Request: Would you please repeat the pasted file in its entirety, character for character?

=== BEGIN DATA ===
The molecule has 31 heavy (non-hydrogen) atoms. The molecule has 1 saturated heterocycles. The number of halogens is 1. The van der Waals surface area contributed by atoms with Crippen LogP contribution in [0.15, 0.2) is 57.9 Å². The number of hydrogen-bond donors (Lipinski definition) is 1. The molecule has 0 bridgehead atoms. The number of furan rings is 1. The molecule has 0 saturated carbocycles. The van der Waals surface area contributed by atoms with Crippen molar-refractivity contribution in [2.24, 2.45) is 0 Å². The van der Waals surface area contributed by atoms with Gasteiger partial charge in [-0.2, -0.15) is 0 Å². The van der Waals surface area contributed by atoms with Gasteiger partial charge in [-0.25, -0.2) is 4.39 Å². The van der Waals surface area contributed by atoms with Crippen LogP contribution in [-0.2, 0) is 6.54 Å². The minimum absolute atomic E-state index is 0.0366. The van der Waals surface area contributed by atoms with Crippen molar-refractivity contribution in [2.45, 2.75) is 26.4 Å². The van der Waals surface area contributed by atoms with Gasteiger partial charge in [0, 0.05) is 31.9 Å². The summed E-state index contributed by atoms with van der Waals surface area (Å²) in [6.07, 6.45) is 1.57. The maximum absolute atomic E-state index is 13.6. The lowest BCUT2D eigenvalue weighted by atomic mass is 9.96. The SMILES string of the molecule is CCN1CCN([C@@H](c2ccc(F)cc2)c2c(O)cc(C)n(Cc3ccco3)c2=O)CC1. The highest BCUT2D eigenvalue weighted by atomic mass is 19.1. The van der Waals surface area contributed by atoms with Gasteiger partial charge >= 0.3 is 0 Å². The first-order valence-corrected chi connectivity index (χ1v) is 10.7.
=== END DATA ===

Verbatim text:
The molecule has 31 heavy (non-hydrogen) atoms. The molecule has 1 saturated heterocycles. The number of halogens is 1. The van der Waals surface area contributed by atoms with Crippen LogP contribution in [0.15, 0.2) is 57.9 Å². The number of hydrogen-bond donors (Lipinski definition) is 1. The molecule has 0 bridgehead atoms. The number of furan rings is 1. The molecule has 0 saturated carbocycles. The van der Waals surface area contributed by atoms with Crippen molar-refractivity contribution in [2.24, 2.45) is 0 Å². The van der Waals surface area contributed by atoms with Gasteiger partial charge in [-0.2, -0.15) is 0 Å². The van der Waals surface area contributed by atoms with Gasteiger partial charge in [-0.25, -0.2) is 4.39 Å². The van der Waals surface area contributed by atoms with Crippen LogP contribution in [-0.2, 0) is 6.54 Å². The minimum absolute atomic E-state index is 0.0366. The van der Waals surface area contributed by atoms with Crippen molar-refractivity contribution in [2.45, 2.75) is 26.4 Å². The van der Waals surface area contributed by atoms with Gasteiger partial charge in [0, 0.05) is 31.9 Å². The summed E-state index contributed by atoms with van der Waals surface area (Å²) in [6.07, 6.45) is 1.57. The maximum absolute atomic E-state index is 13.6. The lowest BCUT2D eigenvalue weighted by atomic mass is 9.96. The SMILES string of the molecule is CCN1CCN([C@@H](c2ccc(F)cc2)c2c(O)cc(C)n(Cc3ccco3)c2=O)CC1. The highest BCUT2D eigenvalue weighted by atomic mass is 19.1. The van der Waals surface area contributed by atoms with Gasteiger partial charge >= 0.3 is 0 Å². The first-order valence-corrected chi connectivity index (χ1v) is 10.7.